Arun is Bringing You...Your Daily Remedy

Thursday, May 17, 2007

Elevator Etiquette

We're in them almost everyday. There just another part, another room of the building, yet for some reason we all feel the need to change our behavior when we enter the elevator!

Look around next time you enter an occupied or crowded elevator and you'll notice some interesting peculiarities.

Most people enter the elevator and generally saddle up next to one of the railings while staring straight ahead saying absolutely nothing.

Rule number 1 in "Unspoken Elevator Etiquette": Enter, remain absolutely silent, and look at nobody!

I always enjoy the people who are fascinated with the elevator inspection sign. They just stand there staring at it, yet if you were to ask them what they just read, they'd have no idea. It kind of serves as a "target" for people to stare at and pretend to be reading, thus avoiding any "elevator conversation" which we all know is taboo!

Honestly, when I enter the elevator, I do have a couple of small things I do to. I used to always check and see if it was equipped with that little phone behind a door. I always felt more comfortable knowing I had some sort of communication with the outside world, just in case the elevator gets stuck (this was before the age of cell phones).

Sometimes when I'm in a crowded elevator, I casually glance at the max weight sign, then take a guess as to how much load the elevator is carrying. Inevitably, Fatty McFatterson steps on to the elevator at the next floor at which point I start worrying just a tad...especially when you feel the elevator bounce a little everytime it stops!

There's also the issue of holding the elevator door. Its funny how everybody has their own "point of no stoppage" when it comes to holding the elevator door as it starts closing. Some people absolutely refuse to stick an arm out if the door starts closing at all while others will go all the way until you can only fit a finger in to get the door to reopen!

I'm somewhere in between. Even though I know the elevator door isn't going to crush my hand, instinctively its hard to throw an arm in there as the jaws are collapsing!

And now for an interesting elevator story:

In high school, I used to work at a local fitness club as a tennis instructor. When the normal court maintenance guy was gone, I would clean the courts and refill the big water coolers on each court.

Now this was no simple chore because these coolers were pretty big and generally at least half full of water and ice when I had to change them. To compound matters, the cafeteria where we went to replenish the water was upstairs, so carrying each of the coolers up individually would require a mountain of effort which I wasn't willing to give.

To solve this problem, the cafeteria let us use their cart/dolly type thing, if you could call it that. It was basically a rickety board on four multi directional wheels (like on the front of a shopping cart) with a handle that came up to waste height.

It was always an adventure getting the coolers from the tennis courts to the cafeteria. I'd load two or three of these things onto the cart and make my way down the hall and into the elevator.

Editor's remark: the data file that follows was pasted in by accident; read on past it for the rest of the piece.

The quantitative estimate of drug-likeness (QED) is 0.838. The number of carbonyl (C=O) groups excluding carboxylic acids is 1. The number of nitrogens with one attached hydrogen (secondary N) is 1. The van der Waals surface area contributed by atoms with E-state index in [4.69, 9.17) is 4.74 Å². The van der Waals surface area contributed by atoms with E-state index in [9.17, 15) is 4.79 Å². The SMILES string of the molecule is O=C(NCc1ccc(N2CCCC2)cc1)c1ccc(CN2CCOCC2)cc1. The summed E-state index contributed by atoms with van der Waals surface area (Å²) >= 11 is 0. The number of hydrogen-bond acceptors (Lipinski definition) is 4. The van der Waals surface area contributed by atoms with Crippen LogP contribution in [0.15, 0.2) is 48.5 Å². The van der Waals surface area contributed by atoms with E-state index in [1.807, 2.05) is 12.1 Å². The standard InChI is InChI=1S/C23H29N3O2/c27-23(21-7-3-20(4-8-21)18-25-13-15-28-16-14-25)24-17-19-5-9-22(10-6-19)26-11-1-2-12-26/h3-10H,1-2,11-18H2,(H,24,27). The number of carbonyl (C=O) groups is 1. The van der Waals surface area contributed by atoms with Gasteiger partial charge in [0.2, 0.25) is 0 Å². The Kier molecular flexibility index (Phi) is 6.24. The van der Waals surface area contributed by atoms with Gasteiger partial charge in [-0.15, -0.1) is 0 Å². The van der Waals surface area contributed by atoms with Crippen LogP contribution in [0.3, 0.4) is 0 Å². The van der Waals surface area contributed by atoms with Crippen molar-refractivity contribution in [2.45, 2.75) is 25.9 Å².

Brilliantly, the elevator opens up on the second floor directly onto the running track. In order to get to the cafeteria from the elevator, you have to cross this busy track.

Oh but I'm not done!

The track was also elevated about an inch from the ground, so to get over the track, I have to move the cart to the back of the elevator, and gather some speed to get over the hump and onto the track, then maintain this speed to get off the track on the other end.

Brilliant design Mr. Architect.

Theorem 781 in "Arun's Guide to Lifetime Awesomeness" states: big water watercoolers + rickety old cart + highspeed bumps = bad news.

So one sunny Saturday, I'm making my way from the cafeteria back to the elevator with three coolers full of water. Crossing the track from the cafe to the elevator is made tougher because, pushing the cart, you can't see around the entry wall for oncoming traffic, so you have to just kind of go, and hope.

So, as usual, I gather speed and push the cart over the bump onto the track. Suddenly, I notice a runner in my path so I stop abruptly to let him pass.

I stopped. The Cart stopped. The Giant Water Coolers kept going.

It was like slow motion. They hit the track, and for an instant, they just layed there. All was safe?...I'm not that lucky. The lids simultaneously popped off from the impact and the water pressure. The running track became a slip n' slide.

Oh but I'm not done.

This spillage occured right in front of the elevator which happened to be right at the corner of the track where it banks for runners. What this means, is all of the water was draining into the elevator shaft!

Did I mention the brilliance of the architects?

I, slightly panicked, first wanted to get the cart and water coolers off of the track. I threw everything in the elevator and went down to unload them and grab towels. The elevator door opened and the only thing I could see was a waterfall in front of me from all the water flowing down the shaft. Once I made it under the water fall, I was greeted by a thoroughly pissed janitorial and maintenance crew.

Management wasn't too happy with me that day. The elevator was "out of order" for the next few days. which meant the normal tennis court maintenance guy had to carry each cooler up the stairs for the rest of the week to fill them.

At least I saved him the trouble of having to observe "Elevator Etiquette."

2 comments:

tim said...

Dude, if you're scared of the elevator door crushing your hand, just use the "door open" button.

Anonymous said...

Waste high--Doon't you mean waist high?

The coolers lay there, not layed there.